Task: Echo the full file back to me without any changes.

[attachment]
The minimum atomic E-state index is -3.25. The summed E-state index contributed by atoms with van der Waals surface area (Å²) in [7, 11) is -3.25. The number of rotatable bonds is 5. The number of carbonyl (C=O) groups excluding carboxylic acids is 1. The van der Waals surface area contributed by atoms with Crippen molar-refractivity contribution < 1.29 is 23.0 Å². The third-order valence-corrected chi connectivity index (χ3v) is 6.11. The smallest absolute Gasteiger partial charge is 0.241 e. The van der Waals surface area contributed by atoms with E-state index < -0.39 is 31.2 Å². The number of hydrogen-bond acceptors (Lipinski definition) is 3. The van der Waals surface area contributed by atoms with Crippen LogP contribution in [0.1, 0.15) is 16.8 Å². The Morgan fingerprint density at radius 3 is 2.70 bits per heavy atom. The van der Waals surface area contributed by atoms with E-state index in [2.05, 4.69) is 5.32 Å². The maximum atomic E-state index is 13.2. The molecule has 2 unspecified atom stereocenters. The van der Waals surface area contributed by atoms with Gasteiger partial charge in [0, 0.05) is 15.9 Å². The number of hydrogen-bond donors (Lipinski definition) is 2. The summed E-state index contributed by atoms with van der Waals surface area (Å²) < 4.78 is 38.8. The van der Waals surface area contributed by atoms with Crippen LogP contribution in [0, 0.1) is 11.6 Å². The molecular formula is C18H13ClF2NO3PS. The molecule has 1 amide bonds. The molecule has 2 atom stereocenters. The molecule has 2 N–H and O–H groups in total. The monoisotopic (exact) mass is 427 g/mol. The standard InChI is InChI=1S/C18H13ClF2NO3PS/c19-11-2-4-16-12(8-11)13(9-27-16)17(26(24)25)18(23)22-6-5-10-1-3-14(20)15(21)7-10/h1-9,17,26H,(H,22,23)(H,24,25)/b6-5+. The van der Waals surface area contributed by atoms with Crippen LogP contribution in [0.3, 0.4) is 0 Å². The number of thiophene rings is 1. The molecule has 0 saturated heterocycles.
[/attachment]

The minimum atomic E-state index is -3.25. The summed E-state index contributed by atoms with van der Waals surface area (Å²) in [7, 11) is -3.25. The number of rotatable bonds is 5. The number of carbonyl (C=O) groups excluding carboxylic acids is 1. The van der Waals surface area contributed by atoms with Crippen molar-refractivity contribution < 1.29 is 23.0 Å². The third-order valence-corrected chi connectivity index (χ3v) is 6.11. The smallest absolute Gasteiger partial charge is 0.241 e. The van der Waals surface area contributed by atoms with E-state index < -0.39 is 31.2 Å². The number of hydrogen-bond acceptors (Lipinski definition) is 3. The van der Waals surface area contributed by atoms with Crippen LogP contribution in [0.1, 0.15) is 16.8 Å². The Morgan fingerprint density at radius 3 is 2.70 bits per heavy atom. The van der Waals surface area contributed by atoms with E-state index in [2.05, 4.69) is 5.32 Å². The maximum atomic E-state index is 13.2. The molecule has 2 unspecified atom stereocenters. The van der Waals surface area contributed by atoms with Gasteiger partial charge in [0, 0.05) is 15.9 Å². The number of hydrogen-bond donors (Lipinski definition) is 2. The summed E-state index contributed by atoms with van der Waals surface area (Å²) < 4.78 is 38.8. The van der Waals surface area contributed by atoms with Crippen LogP contribution in [0, 0.1) is 11.6 Å². The molecular formula is C18H13ClF2NO3PS. The molecule has 1 amide bonds. The molecule has 2 atom stereocenters. The molecule has 2 N–H and O–H groups in total. The monoisotopic (exact) mass is 427 g/mol. The standard InChI is InChI=1S/C18H13ClF2NO3PS/c19-11-2-4-16-12(8-11)13(9-27-16)17(26(24)25)18(23)22-6-5-10-1-3-14(20)15(21)7-10/h1-9,17,26H,(H,22,23)(H,24,25)/b6-5+. The van der Waals surface area contributed by atoms with Crippen LogP contribution in [0.3, 0.4) is 0 Å². The number of thiophene rings is 1. The molecule has 0 saturated heterocycles.